Meme 1: What is the future of 3.5?
This year, as with most years since KDE3 emerged, there have been huge deployments of KDE 3 based software. These deployments will not shift for years to come, no matter what KDE4 is. This is because large institutional deployments (government, corporate, educational, etc) typically have 3-7 year cycles (sometimes even longer) between major changes. Patches and security fixes? Sure. Major revamps? No. This alone ensures that KDE3 will remain supported for years. Why? Because there are users. That is how the open source dev model works: where there are users, there are developers; as one declines so does the other. The developers tend to be a step ahead of the users for software that is progressive, but you'll also find that they have a foot in the here and now too (as well as the past, often).
KDE3 is still open in our svn so that bug fixes, security fixes, etc. can continue to be made. KDE 3.5.x is a rather solid desktop system and really doesn't need a huge amount of work given what it is today; the work to move it to the next level is what we refer to as KDE4, of course. This means that the efforts needed to put into it aren't huge to keep it viable. However, efforts that do go into it are welcome.
While the core KDE team will continue to concentrate our work on KDE4 since that is the long term direction of things, it is fully expected that our partners (which include some KDE core team members as employees/members) will continue supporting and even developing on KDE3 issues. The central project will also be around to lend a helping hand with advice and what not; I did that for a person the week before I left for holidays in December, actually, so it's not wild hypothesis but solid theory.
For those familiar with the open source method, the above probably sounds .. well .. obvious. That's because it is .. for those familiar with the open source method. We will find in this blog entry that many of the concerns people raise come from not acknowledging how Free(dom) software is created via the open source method.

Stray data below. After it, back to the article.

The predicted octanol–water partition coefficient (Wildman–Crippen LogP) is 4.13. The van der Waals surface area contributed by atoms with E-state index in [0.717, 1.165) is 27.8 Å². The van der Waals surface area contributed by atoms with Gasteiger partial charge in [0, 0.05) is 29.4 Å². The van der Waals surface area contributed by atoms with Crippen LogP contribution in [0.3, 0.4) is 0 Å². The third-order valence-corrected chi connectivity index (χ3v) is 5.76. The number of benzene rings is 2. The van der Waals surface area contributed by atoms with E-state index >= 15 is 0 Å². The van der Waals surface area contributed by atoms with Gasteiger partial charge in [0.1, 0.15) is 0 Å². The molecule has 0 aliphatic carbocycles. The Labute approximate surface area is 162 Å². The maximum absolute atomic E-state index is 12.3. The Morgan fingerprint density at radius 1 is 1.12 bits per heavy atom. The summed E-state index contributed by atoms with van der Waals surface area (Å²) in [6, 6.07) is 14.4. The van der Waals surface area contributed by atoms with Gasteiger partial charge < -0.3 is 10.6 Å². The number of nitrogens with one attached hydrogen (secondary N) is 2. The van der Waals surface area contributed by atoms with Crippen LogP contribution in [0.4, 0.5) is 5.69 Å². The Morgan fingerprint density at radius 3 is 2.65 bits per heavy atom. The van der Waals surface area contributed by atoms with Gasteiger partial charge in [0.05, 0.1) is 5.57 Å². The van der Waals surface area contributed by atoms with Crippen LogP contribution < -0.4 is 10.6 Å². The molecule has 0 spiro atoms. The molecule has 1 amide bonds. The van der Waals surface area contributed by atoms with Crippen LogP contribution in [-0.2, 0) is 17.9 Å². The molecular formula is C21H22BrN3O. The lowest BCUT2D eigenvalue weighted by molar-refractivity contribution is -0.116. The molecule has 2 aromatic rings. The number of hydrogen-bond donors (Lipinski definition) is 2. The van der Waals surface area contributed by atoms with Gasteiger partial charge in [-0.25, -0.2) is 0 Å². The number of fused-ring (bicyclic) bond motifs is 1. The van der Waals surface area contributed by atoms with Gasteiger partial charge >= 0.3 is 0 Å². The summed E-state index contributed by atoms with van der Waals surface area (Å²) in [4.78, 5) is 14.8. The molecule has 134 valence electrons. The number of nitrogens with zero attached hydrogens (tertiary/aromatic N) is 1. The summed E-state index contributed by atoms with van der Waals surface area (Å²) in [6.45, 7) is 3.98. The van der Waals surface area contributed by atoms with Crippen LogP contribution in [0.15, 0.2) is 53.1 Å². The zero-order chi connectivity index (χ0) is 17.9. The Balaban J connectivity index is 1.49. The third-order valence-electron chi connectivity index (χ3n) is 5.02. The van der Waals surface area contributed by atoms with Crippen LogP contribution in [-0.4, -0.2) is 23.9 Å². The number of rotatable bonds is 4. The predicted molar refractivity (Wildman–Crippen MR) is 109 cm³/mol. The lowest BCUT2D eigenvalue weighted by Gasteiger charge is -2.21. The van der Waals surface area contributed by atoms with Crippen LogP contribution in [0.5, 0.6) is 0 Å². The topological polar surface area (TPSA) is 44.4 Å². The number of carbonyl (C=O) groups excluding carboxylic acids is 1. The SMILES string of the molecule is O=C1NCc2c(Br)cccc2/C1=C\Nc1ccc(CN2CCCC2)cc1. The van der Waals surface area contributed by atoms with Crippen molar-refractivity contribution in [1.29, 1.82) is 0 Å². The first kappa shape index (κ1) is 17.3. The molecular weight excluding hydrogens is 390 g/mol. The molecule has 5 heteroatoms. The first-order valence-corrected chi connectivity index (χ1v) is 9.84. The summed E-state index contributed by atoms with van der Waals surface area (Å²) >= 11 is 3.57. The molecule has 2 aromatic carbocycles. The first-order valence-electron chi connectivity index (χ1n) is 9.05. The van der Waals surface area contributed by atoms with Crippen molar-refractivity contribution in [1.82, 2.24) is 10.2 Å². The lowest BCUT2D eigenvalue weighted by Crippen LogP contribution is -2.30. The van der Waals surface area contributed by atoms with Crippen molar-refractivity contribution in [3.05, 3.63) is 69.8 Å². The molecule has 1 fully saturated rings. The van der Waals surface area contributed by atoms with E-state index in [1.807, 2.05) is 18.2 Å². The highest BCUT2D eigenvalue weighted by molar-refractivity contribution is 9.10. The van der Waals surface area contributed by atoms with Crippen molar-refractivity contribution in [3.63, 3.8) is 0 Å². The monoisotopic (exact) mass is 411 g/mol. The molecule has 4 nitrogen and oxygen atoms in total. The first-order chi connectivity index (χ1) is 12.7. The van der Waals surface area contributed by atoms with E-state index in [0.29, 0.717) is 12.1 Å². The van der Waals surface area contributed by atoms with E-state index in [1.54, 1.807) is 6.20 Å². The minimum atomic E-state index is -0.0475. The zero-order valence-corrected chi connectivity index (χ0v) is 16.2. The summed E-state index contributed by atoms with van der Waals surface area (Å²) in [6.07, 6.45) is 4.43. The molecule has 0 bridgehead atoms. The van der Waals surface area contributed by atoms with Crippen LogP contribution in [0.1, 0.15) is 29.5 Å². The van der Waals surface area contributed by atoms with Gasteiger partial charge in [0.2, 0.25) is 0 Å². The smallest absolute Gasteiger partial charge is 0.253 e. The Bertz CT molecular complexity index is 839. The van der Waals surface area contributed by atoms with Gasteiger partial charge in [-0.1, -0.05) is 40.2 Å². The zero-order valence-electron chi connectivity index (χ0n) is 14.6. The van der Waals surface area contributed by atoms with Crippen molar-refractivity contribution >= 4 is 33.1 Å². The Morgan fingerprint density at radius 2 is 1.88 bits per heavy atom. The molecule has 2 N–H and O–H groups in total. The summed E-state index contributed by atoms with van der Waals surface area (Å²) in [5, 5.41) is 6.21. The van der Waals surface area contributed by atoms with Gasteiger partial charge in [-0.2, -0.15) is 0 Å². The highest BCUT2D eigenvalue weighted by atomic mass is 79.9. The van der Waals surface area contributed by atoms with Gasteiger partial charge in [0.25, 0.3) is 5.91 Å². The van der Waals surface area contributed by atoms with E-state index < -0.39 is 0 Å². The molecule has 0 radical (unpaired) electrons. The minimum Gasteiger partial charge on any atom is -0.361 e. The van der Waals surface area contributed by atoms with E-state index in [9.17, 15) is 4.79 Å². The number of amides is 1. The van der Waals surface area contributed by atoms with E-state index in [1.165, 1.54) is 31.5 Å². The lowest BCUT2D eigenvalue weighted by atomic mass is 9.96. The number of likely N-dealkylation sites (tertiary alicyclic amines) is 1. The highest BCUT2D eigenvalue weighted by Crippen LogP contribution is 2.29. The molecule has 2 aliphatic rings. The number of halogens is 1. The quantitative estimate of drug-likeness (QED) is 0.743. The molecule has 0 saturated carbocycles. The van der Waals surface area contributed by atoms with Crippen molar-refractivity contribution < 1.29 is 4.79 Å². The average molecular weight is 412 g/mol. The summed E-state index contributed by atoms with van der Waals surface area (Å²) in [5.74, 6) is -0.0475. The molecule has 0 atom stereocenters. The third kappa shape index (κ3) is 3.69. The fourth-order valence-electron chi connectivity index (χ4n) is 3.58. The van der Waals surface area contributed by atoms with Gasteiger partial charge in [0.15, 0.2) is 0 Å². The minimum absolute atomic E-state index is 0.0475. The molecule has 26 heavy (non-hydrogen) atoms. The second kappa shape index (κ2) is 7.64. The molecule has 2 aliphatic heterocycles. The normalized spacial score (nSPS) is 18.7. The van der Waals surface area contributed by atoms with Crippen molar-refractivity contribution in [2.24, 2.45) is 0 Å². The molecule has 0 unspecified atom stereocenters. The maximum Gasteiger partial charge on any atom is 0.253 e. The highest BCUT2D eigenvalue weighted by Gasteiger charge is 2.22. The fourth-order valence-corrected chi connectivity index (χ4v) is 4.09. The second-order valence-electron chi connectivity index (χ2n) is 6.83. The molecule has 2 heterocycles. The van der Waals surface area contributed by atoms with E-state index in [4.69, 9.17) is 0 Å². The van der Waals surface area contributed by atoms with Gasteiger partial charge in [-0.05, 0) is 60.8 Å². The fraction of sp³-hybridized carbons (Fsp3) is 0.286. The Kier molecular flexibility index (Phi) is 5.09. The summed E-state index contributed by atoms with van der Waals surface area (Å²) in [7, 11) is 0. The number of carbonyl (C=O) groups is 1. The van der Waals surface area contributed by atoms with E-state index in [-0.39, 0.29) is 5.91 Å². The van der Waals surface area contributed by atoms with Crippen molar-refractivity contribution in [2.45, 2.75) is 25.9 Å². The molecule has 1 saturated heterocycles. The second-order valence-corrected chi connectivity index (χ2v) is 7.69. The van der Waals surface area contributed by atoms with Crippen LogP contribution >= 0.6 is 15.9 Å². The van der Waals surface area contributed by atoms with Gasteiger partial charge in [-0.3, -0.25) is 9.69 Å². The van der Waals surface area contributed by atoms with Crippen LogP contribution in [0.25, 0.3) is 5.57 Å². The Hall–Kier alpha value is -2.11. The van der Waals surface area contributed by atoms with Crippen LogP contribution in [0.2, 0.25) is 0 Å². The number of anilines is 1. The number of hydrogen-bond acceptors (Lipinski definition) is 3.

Meme 2: KDE 4.0 isn't what a business would do
I've read exactly this statement with those literal words, but I've also read and heard what are essentially the same things put slightly differently. Well, not to play Captain Obvious too much here, but: KDE is not in the business of proprietary software. There are two parts to that statement:
KDE is not a business: we are not selling a product to the mass market. We are a development team creating the resource which can be sold to the mass market. This is an important distinction since we go through an R&D process that is very open, something that a business would have a hard time doing. We also don't pay volunteers per hour, commit or line of code. There are many things, you see, that we don't do that a business does, and vice versa. The fact that people are getting confused on this point shows how well we've done presenting KDE to the world, but we're not a business and we're not about to start pretending to be one to satisfy chin-waggers at the expense of what works for us.
... and that's a salient point: By asking KDE to behave like a proprietary company these people are asking KDE to abandon what has worked for us all these years. They are asking us to abandon our identity, to cease doing what resulted in the Free software desktop going from non-existent in the mid-90s to parity in just over 10 years. Remembering that we started 15 years (and multi-billions of dollars) behind our competition that's a pretty impressive success story.
At the same time, KDE works with business. We have relationships with companies at many levels, technical and otherwise. In order to provide good guidance to our partners we've been pretty blunt about what 4.0 is. That is because while KDE itself isn't a business, we have a large business ecosystem around us. We are a good business partner, even if we ourselves aren't a business. I know, this is rather paradigm shifting for a lot of people out there, but that's what makes it fun and enjoyable for so many of us.
KDE is not a proprietary software product: this is another obvious statement, but it's one people seem to forget. While there is proprietary software that gets written using KDE technology, KDE itself is not and never will be proprietary.
In the open source method you release early, you release often. By doing so, a progression is presented that people can follow with fairly blunt (often overly pessimistic) guidance along with it, e.g.: "foobar v 0.0.1: will eat your children". In theory you can't do that with proprietary software due to the distribution mechanism and economic repercussions (though many companies do anyways), but with open source it is exactly what one must do to get the production wheels turning.